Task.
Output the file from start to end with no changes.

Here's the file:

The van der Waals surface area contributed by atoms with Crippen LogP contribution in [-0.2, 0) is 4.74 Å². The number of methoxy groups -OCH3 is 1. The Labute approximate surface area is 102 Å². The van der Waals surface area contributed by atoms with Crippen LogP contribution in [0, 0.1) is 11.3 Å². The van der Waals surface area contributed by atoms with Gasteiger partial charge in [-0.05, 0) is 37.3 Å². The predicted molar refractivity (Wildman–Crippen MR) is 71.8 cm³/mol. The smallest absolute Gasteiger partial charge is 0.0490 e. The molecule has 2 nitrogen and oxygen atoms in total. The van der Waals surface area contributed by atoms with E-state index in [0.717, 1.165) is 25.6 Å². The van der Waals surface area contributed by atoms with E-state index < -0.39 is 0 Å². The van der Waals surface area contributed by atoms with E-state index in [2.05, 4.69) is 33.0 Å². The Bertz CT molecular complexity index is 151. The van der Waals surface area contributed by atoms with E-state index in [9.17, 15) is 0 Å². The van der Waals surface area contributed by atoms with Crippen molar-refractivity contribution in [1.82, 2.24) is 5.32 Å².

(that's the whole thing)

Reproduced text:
The van der Waals surface area contributed by atoms with Crippen LogP contribution in [-0.2, 0) is 4.74 Å². The number of methoxy groups -OCH3 is 1. The Labute approximate surface area is 102 Å². The van der Waals surface area contributed by atoms with Crippen LogP contribution in [0, 0.1) is 11.3 Å². The van der Waals surface area contributed by atoms with Gasteiger partial charge in [-0.05, 0) is 37.3 Å². The predicted molar refractivity (Wildman–Crippen MR) is 71.8 cm³/mol. The smallest absolute Gasteiger partial charge is 0.0490 e. The molecule has 2 nitrogen and oxygen atoms in total. The van der Waals surface area contributed by atoms with E-state index in [0.717, 1.165) is 25.6 Å². The van der Waals surface area contributed by atoms with E-state index < -0.39 is 0 Å². The van der Waals surface area contributed by atoms with E-state index in [2.05, 4.69) is 33.0 Å². The Bertz CT molecular complexity index is 151. The van der Waals surface area contributed by atoms with E-state index in [9.17, 15) is 0 Å². The van der Waals surface area contributed by atoms with Crippen molar-refractivity contribution in [1.82, 2.24) is 5.32 Å².